29 October 2013

Doubting Thomas

In the New Testament, we learn about the life of Christ, and of His Apostles. We hear of the miracles that Christ performed, and of the lives He touched. We learn lessons of love and service to others through His parables, and we learn to accept others through His ministry. We see the attributes of His Apostles... unwavering loyalty from Peter, and the unconditional love of John. But what do we hear of the Apostle Thomas?

The Gospel of John gives us the most information about Thomas. In John 11:16 the Apostles were hesitant to go back to Judea, where the Jews had attempted to stone Jesus. But Thomas, showing his devotion and love for Christ, says, "Let us also go, that we may die with him." He speaks again in John 14:5. Christ had explained that He was going away to prepare a heavenly home for His followers, and that one day they will join Him there. Thomas reacts by saying, "Lord, we know not whither thou goest; and how can we know the way?" Thomas wants to follow the words of Christ, but he was afraid that without Christ, he would not know what to do. He is loyal. He knows and loves Christ.

But we don't remember this about Thomas. What we do remember, is that Thomas was a doubter, and poor Thomas really gets put through the ringer for it.

Last summer, I performed with my Young Single Adult Stake for the work of "Lamb of God". Thomas is one of the main "characters" in the story, and there is a song, sung by Thomas called "Sometime We'll Understand". Here are some of the words from that song:

You've seen the Lord? You've seen Him risen? You've seen His hands, and touched His side, and you are certain? But I've not seen him. and I must see him. Until I've seen His wounded side, until my hands have felt His hands, I will not know, or yet believe...

Can you really blame Thomas? I can't. If I were in his shoes, I would have been just as skeptical... not because I don't believe that Christ is Divine, and the Son of God, but because the emotions and fear that I would have felt, seeing my Savior crucified, would have rattled my brain. Hard. So my friends telling me that they had seen Him... I simply would not have been able to believe it.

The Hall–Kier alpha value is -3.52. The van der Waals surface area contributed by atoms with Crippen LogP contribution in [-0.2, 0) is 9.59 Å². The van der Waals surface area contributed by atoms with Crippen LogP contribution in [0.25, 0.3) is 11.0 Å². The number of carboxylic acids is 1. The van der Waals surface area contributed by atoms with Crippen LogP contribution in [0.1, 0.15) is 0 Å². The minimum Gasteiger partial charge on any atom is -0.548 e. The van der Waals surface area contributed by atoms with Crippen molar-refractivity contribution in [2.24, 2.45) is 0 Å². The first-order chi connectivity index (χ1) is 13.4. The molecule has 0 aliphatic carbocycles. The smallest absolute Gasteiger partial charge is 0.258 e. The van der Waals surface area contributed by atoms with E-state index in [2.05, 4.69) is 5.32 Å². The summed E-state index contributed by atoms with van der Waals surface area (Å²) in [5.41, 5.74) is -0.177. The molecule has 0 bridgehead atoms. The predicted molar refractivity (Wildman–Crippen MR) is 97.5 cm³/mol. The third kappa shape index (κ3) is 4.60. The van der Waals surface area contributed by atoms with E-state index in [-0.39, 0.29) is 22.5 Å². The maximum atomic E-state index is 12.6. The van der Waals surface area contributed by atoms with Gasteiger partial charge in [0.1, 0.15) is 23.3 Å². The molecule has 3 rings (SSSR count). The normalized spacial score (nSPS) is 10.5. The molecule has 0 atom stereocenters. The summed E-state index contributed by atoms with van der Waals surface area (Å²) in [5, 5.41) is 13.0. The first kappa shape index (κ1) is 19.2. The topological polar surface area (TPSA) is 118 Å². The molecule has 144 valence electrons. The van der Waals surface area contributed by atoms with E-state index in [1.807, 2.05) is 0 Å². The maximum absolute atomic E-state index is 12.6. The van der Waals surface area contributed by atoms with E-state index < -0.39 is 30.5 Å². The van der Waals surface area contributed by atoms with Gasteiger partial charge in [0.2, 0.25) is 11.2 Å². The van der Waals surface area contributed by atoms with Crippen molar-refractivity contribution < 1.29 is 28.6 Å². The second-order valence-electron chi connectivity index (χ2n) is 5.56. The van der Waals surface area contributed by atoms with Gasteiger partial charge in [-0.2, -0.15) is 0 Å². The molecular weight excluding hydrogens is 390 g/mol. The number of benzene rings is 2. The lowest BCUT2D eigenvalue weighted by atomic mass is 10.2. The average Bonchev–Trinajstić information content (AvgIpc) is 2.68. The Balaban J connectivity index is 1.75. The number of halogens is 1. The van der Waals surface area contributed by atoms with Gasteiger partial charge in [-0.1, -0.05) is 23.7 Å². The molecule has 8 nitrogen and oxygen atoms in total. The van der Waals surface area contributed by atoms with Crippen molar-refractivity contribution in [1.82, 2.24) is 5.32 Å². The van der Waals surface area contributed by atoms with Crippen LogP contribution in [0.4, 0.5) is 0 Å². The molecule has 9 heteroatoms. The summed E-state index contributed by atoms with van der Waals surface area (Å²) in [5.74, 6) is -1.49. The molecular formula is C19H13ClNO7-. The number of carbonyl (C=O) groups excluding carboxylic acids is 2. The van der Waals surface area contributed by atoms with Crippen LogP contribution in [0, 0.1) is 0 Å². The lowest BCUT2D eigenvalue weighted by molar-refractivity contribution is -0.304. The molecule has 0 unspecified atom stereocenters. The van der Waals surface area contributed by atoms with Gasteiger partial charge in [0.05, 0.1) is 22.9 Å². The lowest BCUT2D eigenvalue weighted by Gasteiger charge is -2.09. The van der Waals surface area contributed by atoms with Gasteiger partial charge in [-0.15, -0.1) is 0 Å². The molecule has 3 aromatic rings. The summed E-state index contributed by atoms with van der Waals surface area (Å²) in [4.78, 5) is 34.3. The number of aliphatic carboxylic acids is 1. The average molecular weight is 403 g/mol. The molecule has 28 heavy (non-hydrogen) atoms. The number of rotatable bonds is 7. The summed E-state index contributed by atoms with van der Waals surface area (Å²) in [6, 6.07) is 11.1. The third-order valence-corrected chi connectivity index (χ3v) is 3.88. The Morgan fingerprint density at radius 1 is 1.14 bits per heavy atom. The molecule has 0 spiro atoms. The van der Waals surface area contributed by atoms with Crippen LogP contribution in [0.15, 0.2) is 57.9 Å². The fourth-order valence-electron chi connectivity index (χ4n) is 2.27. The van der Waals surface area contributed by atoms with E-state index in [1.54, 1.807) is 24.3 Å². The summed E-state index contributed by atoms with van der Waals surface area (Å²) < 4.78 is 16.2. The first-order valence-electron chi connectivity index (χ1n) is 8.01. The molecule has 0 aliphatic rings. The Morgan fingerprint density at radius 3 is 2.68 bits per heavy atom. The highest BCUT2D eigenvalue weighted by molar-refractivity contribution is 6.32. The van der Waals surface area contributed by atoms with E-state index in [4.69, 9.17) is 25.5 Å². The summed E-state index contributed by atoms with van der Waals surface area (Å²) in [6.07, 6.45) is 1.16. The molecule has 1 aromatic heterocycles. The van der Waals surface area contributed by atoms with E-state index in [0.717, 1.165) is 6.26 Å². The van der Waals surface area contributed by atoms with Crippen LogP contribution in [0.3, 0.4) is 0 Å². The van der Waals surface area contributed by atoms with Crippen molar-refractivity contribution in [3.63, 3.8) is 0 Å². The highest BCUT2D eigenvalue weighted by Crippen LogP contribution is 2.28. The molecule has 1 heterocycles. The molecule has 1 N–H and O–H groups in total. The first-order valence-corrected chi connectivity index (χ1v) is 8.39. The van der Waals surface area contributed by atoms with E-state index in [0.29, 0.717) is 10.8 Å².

Does that make Thomas any less loyal? No. Does it make Thomas any less faithful? No. Does Thomas deserve to be remembered as a doubter? Absolutely not.

I love the Gospel. It is everything to me. But I doubt. I wonder about things. I wonder about many, many things. I wonder about the role of women in the Church. I wonder about what the Church says about the LGBT community. I wonder about everything. I doubt everything. Most of these doubts resolve themselves. Most of them are resolved because I "doubted my doubts". But not all of them.

Thomas doubted. But he was not shunned. He was not made to be less than the other Apostles. He was not told to "believe or else". He was accepted. He was welcomed into the fold. There was a place for him, because Christ made a place for him.

Christ Atoned for our us. He felt the struggles and pain we feel every day. He has felt the weight of the questions and uncertainty we bear. He knows the emotional turmoil we feel coming from all directions. He knows the skepticism, the hesitation, and sometimes outright disbelief that we feel in our day to day lives.

But Christ loves us. And just as He made a place for Thomas, He made a place for you and I too.


  1. This comment has been removed by the author.

  2. If I remember it correctly, none of the other disciples were any better than Thomas. When told by Mary and 2 other women that they had seen the resurrected Christ, they did not believe them either.

  3. I used to feel awkward about quoting Life of Pi, but it was quoted in this past General Conference, so no more! "...atheists are my brothers and sisters of a different faith. Like me, they go as far as the legs of reason will carry them - and then they leap. I'll be honest about it. It is not atheists who get stuck in my craw, but agnostics. Doubt is useful for awhile. We must all pass through the garden of Gethsemane. If Christ played with doubt, so must we. If Christ spent an anguished night in prayer, if He burst out from the Cross, "My God, my God, why have you forsaken me?" then surely we are also permitted doubt. But we must move on. To choose doubt as a philosophy of life is akin to choosing immobility as a means of transportation.”

    1. So I think we read a lot into Thomas traditionally. We ignore the good to see him only as his doubt. I personally think that a lot of members of the church think doubt is a sin and perhaps it is due to the way we see Thomas. We forget that he was an apostle, called by God, and one of the Savior's best friends.

    2. And that is exactly why I wrote this article. I ignore the good in people who doubt, and label them as sinners, and uncommitted. In fact, it's almost exclusively the opposite.

      I have "moved on" in the vast majority of my doubts, because I was able to work through them, and resolve them. Doubt is a good thing, because it requires you to question; it requires you to seek answers. God gave us faith, and we should seek answers through it. But He also gave us science, and logic, and a brain that excels in problem solving. We should use that too.

      What I find most interesting, is that you counsel us to "move on" from our doubts... because I agree with you that permanent doubt on a specific subject cannot be healthy. But those Agnostics, and Atheists... they have moved on. They simply moved on to another path, and that path is no less authentic or real than the path that I have chosen or that you have chosen.

      But when those Atheists and Agnostics come from an LDS background we throw our biggest sticks and our largest stones at them. And that is NOT ok.